In another aspect, the step of introducing the residual stress includes engaging the wire with a coiling tool and translating at least one of the wire and the coiling tool so that the wire and the coiling tool move with respect to each other. In yet another aspect, the pitch of the coiled portion is varied by varying the angle of the coiling tool with respect to the wire or by varying the magnitude of the engagement force between the coiling tool and the wire.

Further objects, features, and advantages of the present invention will become apparent from consideration of the following description and the appended claims when taken in connection with the accompanying drawings.

BRIEF DESCRIPTION OF THE DRAWINGS

FIG. 1 is a side environmental view of a body vessel, such as a cerebral vessel, having an unoccluded dome-shaped aneurysm;

FIG. 2 is a side environmental view of a catheter and an occlusion device in accordance with one embodiment of the present invention, where the occlusion device is in the process of being deployed within the aneurysm by the catheter;

FIG. 2A is an enlarged view taken around line 2A in FIG. 2 showing a folded portion of the occlusion device;

FIG. 3 is a side environmental view of the catheter and the occlusion device in FIG. 2, where the occlusion device is substantially completely deployed within the aneurysm;

FIG. 4 is an enlarged cross-sectional view of the occlusion device shown in FIG. 2;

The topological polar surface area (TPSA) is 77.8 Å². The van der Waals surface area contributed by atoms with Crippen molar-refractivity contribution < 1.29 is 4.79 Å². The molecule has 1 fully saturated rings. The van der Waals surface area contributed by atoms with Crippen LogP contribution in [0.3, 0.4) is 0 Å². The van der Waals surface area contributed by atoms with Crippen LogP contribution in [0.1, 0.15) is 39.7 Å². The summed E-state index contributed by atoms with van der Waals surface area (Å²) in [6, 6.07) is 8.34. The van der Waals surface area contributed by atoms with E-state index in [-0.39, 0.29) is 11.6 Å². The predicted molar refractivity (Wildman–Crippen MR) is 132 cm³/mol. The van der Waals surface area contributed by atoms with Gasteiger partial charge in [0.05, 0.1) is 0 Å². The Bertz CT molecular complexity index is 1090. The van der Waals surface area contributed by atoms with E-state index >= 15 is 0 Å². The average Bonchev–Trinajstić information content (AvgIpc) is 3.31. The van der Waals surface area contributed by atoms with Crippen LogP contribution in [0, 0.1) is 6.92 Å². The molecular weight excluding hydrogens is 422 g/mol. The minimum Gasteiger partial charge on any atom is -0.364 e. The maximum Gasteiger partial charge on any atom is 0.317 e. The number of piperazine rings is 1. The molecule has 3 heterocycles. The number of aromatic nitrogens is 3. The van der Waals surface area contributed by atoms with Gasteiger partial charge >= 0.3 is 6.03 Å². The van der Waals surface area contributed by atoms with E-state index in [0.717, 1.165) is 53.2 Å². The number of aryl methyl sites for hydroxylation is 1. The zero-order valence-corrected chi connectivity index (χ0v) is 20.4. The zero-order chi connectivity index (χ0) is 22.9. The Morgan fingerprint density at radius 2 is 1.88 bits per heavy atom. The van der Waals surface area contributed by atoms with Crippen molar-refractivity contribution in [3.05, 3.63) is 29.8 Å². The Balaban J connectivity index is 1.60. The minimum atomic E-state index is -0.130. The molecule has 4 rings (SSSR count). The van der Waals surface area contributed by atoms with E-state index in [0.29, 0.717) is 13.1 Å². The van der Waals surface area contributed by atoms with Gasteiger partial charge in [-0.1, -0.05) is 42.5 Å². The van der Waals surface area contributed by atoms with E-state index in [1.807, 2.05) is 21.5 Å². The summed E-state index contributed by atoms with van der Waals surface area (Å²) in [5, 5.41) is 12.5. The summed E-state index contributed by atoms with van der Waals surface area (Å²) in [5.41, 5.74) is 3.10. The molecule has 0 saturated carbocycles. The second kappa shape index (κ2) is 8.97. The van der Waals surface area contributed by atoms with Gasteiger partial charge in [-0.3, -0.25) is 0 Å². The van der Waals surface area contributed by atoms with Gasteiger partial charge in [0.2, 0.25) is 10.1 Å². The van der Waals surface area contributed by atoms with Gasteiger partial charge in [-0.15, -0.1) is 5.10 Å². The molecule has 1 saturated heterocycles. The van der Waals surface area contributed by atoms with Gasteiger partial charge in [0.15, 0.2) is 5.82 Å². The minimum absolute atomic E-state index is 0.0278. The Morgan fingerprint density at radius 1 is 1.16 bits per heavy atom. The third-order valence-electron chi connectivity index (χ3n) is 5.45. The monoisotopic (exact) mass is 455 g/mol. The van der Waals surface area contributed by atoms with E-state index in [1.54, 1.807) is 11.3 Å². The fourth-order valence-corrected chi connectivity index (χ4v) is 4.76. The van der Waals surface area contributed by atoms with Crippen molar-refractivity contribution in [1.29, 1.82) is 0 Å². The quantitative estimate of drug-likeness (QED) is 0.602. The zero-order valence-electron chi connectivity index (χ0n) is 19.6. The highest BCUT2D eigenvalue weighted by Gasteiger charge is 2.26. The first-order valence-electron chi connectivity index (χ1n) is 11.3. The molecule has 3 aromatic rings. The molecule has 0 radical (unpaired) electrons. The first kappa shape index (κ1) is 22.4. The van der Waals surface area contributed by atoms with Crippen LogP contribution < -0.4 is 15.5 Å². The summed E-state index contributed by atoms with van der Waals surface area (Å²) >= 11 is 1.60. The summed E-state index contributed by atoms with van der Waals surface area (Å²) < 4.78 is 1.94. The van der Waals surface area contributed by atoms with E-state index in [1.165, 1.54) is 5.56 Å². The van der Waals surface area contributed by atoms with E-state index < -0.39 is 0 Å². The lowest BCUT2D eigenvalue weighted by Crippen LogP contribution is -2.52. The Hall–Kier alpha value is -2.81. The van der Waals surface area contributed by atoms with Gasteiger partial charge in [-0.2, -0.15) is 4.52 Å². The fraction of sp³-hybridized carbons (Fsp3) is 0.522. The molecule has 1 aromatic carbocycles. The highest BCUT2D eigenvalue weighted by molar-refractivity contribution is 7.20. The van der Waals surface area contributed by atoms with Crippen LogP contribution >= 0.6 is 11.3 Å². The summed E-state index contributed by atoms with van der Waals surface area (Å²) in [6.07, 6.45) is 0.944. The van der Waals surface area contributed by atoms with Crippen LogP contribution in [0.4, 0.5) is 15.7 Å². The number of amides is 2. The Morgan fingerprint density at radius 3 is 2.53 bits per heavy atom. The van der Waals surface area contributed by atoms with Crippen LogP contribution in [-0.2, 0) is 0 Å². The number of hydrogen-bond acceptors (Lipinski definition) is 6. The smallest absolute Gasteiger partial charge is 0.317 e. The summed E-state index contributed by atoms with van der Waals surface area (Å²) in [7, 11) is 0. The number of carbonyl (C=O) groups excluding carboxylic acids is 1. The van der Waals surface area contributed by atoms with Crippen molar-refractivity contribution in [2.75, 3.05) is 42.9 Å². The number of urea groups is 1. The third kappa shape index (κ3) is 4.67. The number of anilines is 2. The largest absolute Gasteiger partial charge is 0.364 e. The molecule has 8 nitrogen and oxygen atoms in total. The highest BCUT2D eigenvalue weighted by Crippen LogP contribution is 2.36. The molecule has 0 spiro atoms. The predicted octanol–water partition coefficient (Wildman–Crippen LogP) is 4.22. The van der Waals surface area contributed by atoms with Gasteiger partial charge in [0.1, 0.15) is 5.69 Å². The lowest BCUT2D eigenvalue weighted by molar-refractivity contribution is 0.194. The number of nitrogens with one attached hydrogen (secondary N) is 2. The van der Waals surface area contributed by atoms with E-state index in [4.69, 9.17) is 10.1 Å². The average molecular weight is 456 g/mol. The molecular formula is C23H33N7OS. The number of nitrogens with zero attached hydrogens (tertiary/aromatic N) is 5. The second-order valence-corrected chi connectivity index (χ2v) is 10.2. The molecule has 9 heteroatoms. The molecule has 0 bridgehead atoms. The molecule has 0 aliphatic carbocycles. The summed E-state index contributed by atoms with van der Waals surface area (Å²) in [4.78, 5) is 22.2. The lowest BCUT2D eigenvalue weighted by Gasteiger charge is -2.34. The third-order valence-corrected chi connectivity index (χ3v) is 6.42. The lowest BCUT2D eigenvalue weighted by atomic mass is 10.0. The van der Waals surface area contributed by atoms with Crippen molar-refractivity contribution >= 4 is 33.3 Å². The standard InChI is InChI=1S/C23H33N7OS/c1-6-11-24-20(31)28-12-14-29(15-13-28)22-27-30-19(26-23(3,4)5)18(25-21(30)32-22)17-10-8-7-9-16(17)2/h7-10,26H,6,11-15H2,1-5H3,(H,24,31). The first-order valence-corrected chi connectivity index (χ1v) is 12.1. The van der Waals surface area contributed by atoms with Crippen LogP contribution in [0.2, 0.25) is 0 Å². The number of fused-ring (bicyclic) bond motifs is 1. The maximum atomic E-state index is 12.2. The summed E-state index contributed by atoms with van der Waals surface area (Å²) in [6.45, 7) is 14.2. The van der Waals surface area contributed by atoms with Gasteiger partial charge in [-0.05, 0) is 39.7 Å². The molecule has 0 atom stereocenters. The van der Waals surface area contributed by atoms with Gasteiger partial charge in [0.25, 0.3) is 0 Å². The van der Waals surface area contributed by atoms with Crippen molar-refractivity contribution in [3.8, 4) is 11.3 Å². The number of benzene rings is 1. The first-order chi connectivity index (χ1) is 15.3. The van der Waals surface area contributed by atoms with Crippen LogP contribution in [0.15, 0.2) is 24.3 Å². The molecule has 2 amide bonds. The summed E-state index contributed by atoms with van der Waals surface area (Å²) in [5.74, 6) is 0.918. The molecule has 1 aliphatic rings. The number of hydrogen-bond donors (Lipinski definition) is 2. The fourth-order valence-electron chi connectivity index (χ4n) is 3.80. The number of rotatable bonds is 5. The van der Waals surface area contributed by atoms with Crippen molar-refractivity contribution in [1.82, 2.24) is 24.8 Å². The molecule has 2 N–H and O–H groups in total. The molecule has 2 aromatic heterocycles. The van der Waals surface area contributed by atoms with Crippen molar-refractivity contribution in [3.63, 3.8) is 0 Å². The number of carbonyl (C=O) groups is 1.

FIG. 4A is an enlarged view taken around line 4A in FIG. 4 showing a varying coil pitch of the occlusion device;

FIG. 5 is a cross-sectional view of an occlusion device in accordance with another embodiment of the present invention; and

FIG. 6 is a side view of a coiling tool used in a method of assembly of an occlusion device in accordance with one embodiment of the present invention.

DETAILED DESCRIPTION OF THE INVENTION

Embodiments of the present invention generally provide an occlusion device, an occlusion system, and a method of assembly of an occlusion device for occluding a dilatation area of a body vessel formed by an aneurysm. The embodiments solve the concerns of current aneurysm treatments, such as the formation of unoccluded pockets and/or a loosely-packed helical wire within the aneurysm. Rather, embodiments of the present invention provide a tightly-packed helical wire to substantially completely occlude the aneurysm.